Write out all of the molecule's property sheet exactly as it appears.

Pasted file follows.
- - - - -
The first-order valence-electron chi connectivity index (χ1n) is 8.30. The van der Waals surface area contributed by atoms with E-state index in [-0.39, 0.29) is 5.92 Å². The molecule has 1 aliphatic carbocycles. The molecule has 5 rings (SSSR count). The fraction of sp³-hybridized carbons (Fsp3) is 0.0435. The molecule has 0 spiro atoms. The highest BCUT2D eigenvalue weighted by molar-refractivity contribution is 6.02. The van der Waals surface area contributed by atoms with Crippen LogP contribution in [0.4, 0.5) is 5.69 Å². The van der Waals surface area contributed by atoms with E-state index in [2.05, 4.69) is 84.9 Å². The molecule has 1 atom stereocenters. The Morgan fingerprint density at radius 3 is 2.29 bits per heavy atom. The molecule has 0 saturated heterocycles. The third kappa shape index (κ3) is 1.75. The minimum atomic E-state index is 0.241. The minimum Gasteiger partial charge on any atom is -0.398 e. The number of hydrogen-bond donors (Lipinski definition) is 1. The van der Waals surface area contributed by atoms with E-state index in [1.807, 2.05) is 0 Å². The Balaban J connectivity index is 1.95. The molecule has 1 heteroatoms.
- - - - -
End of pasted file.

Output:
The first-order valence-electron chi connectivity index (χ1n) is 8.30. The van der Waals surface area contributed by atoms with E-state index in [-0.39, 0.29) is 5.92 Å². The molecule has 1 aliphatic carbocycles. The molecule has 5 rings (SSSR count). The fraction of sp³-hybridized carbons (Fsp3) is 0.0435. The molecule has 0 spiro atoms. The highest BCUT2D eigenvalue weighted by molar-refractivity contribution is 6.02. The van der Waals surface area contributed by atoms with Crippen LogP contribution in [0.4, 0.5) is 5.69 Å². The van der Waals surface area contributed by atoms with E-state index in [2.05, 4.69) is 84.9 Å². The molecule has 1 atom stereocenters. The Morgan fingerprint density at radius 3 is 2.29 bits per heavy atom. The molecule has 0 saturated heterocycles. The third kappa shape index (κ3) is 1.75. The minimum atomic E-state index is 0.241. The minimum Gasteiger partial charge on any atom is -0.398 e. The number of hydrogen-bond donors (Lipinski definition) is 1. The van der Waals surface area contributed by atoms with E-state index in [1.807, 2.05) is 0 Å². The Balaban J connectivity index is 1.95. The molecule has 1 heteroatoms.